For more information on the twenty-third slogan, go here.

Monday, June 13, 2016

If you can practice even when distracted, you are well trained.

Great horned owl - Photo from Savannah Bird Cam

          High among the trees on Skidaway Island are two bird cams that record the birth of new generations of great horned owls each year. The live feed allows bird lovers to watch the parents as they raise their owlets, keeping them warm, fed and safe. On the nest, the mother appears relaxed but watchful as she scans the marshy landscape and skyline continuously. Though she stays busy taking care of her little ones, her alertness never wavers. In the same manner, the twenty-second slogan encourages us to stay watchful as well. Moving through our day can be like walking down the sidewalk of a crowded, busy city. There is much to attend to and do, yet we should be on the lookout for familiar faces. Do we recognize the faces of clinging and aversion? Are we aware when we've lost our openness and kindness? Noticing our distraction is not meant to be disheartening. Rather it is simply a cue to wake us from our inattention. 

You may well be distracted. But there’s nothing wrong with that. As soon as you know your state of distraction, you are practicing, you have remembered your practice. 
~ Norman Fischer

For more information on the twenty-second slogan, go here.

Monday, June 6, 2016

Always maintain only a joyful mind.

Anna's hummingbird on a nest the size of a ping-pong ball

          The self has a tendency to shrink our world down to the size of a hummingbird nest. It insists that things be pleasant and go our way; whatever is contrary is seen as unfair and intolerable. Yet even when we are in pain, this slogan reminds us we can find joy by opening fully to our experience. We aren't required to accept our suffering with a forced grin and a stiff upper lip. Instead, meditation can assist us in discovering our innate joy. We learn to focus the attention on what is happening without narrating a mental story around it. As Zen teacher Darlene Cohen explained, "it is only in the present that you can cultivate the mental stability that is required to practice non-preference for the conditions of your life." She describes the process of "widening our weave," meaning we acknowledge and feel our pain rather than run from it. As an alternative to closing down, we make more space - space that allows our suffering to move through us. Training our attention also helps us be aware of the more subtle sensations that are also going on at the same time. Though we may feel intense discomfort in our body, we may also notice a cool breeze that blows across our face and hear the sound of it in the tree tops.  Rather than narrowing our perception down to what is happening that we don't like, we can expand it to include what is joyful there too.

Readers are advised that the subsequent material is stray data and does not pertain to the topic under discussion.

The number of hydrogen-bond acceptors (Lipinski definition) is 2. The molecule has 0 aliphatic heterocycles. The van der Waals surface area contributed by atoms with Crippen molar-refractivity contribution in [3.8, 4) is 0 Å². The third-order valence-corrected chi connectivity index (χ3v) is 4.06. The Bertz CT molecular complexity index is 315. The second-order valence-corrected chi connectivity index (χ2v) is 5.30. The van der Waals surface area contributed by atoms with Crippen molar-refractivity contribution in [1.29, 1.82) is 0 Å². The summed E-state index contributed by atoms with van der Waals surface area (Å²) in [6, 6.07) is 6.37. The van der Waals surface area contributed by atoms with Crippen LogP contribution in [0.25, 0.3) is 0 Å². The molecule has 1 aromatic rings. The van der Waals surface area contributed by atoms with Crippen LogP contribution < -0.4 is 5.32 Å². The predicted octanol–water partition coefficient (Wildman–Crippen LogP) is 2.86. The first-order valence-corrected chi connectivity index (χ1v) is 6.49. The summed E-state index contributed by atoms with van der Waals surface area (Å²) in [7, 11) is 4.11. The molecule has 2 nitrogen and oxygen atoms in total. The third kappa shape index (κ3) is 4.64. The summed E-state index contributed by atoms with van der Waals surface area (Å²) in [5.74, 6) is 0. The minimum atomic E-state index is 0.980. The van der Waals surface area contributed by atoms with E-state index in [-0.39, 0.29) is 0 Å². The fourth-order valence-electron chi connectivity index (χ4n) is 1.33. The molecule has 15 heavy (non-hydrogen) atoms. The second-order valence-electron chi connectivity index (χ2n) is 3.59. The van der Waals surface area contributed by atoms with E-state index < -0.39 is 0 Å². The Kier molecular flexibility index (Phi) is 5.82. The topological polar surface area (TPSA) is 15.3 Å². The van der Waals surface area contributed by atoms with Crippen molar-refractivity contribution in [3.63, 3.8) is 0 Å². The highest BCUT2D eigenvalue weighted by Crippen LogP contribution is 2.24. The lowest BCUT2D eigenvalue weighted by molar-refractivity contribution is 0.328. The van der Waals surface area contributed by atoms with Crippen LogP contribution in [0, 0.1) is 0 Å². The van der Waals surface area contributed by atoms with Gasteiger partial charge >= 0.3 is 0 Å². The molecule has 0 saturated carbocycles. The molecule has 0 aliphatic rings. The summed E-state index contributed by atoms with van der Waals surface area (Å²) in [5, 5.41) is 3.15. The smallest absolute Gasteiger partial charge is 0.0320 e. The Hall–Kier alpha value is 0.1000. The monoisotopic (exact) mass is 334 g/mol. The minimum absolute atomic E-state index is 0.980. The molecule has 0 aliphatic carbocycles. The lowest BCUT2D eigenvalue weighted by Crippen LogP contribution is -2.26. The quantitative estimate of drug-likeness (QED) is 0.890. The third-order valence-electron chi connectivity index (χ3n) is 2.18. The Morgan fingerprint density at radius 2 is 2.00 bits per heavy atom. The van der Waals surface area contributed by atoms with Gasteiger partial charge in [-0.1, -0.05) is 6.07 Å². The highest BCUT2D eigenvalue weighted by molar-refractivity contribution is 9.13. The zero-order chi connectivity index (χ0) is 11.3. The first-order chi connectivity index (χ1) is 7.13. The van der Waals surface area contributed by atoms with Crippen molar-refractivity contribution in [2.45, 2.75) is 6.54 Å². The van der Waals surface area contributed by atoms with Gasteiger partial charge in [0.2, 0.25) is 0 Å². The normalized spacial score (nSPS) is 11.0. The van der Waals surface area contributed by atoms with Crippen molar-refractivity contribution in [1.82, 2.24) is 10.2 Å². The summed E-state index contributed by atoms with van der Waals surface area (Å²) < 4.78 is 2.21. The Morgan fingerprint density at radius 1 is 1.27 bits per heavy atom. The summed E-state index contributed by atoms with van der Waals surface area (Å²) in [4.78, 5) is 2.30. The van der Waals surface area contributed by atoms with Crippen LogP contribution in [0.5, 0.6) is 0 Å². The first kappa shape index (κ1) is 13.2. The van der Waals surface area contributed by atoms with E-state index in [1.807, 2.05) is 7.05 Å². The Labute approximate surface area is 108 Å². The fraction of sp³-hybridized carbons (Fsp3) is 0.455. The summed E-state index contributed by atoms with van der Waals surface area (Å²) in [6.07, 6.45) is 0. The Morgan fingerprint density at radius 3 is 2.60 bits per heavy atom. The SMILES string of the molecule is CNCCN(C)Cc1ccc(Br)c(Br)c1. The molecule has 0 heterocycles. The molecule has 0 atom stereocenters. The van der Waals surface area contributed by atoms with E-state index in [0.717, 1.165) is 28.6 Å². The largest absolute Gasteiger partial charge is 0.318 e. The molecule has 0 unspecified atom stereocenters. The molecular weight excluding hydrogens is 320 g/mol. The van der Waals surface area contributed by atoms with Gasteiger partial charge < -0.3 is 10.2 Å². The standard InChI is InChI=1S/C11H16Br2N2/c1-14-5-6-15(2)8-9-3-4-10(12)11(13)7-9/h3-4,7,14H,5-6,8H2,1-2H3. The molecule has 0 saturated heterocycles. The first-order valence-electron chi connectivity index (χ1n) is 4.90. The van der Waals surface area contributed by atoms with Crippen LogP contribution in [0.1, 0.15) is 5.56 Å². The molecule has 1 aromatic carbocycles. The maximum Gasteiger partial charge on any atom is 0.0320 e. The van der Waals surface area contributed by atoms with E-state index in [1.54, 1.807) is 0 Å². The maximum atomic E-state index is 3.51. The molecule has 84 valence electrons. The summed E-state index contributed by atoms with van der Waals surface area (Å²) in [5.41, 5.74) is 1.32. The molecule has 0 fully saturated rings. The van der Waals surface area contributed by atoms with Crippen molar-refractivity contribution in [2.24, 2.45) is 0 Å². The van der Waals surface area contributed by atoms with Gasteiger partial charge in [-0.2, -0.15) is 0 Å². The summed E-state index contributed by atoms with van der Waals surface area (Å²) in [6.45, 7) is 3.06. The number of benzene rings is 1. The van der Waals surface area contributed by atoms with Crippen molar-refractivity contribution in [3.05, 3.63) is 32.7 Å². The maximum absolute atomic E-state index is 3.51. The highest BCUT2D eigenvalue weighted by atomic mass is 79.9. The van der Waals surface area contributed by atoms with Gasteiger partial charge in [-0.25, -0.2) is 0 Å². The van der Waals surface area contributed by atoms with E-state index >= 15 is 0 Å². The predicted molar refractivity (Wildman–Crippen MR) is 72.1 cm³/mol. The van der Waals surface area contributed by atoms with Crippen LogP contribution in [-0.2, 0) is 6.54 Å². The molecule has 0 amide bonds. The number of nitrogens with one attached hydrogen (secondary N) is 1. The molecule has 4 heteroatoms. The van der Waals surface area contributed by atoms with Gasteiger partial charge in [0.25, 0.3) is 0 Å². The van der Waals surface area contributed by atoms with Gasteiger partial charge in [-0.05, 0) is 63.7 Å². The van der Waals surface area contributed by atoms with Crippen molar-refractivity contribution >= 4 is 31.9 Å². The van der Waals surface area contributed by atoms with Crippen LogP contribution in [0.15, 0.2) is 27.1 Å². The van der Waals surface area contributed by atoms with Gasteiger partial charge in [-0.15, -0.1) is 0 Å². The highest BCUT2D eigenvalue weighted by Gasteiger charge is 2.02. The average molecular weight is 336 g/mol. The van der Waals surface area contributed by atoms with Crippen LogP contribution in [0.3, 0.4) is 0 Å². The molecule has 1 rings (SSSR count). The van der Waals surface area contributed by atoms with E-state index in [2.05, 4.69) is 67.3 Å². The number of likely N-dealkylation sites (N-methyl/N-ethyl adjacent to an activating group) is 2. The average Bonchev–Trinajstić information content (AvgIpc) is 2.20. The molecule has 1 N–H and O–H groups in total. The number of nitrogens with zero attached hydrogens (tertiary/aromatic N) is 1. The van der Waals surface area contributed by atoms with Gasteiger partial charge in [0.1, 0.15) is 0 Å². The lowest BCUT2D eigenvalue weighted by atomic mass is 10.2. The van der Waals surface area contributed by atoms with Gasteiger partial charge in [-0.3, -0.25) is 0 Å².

You need to cultivate skills that enable you to be present for all of your life, not just the moments you prefer. ~ Darlene Cohen

For more information on the twenty-first slogan, go here.

Monday, May 30, 2016

Of the two witnesses, hold the principal one.

          The temperatures are sizzling here, and the markets are busy selling a fruit perfect for this kind of heat - watermelon. Most people have difficulty in determining whether an uncut melon is ripe before buying it. And since watermelons don't ripen once picked, some tips for choosing a sweet, fully developed one can be helpful:
  • It should have a deep, hollow sound ("thunk") when slapped.
  • The field spot (where it lay on the ground) should be yellowish, not white.
  • It should be relatively heavy (watermelons are 90% water).
  • The luster of the rind should be matte rather than shiny.
Of course there's no sure-fire way to judge the inside of a watermelon by its outside, which is precisely this slogan's point about people. The only person continually with us since birth is ourselves. While other people may have helpful observations, we are the best authority of our spiritual progress. Only we can truly tell if we're working with reality or running from it. Our practice can be evaluated by asking ourselves a few candid questions. Is my practice helping me know myself better - my thoughts, emotions and habitual reactions? Do I recognize my methods for deflecting insecurity (that only escalate my suffering)? Am I kind to myself and others? This assessment is not meant to produce self-satisfaction or self-denigration. Rather it acknowledges that we can be a trustworthy judge in seeing where we're stuck and where we're making headway.

You have never been away from yourself for even a minute. You know yourself so well. Therefore, you are the best judge of yourself.  ~  Chogyam Trungpa

For more information on the twentieth slogan, go here.

Thursday, May 26, 2016

Working with the Slogans II

Photo by Doug Hickok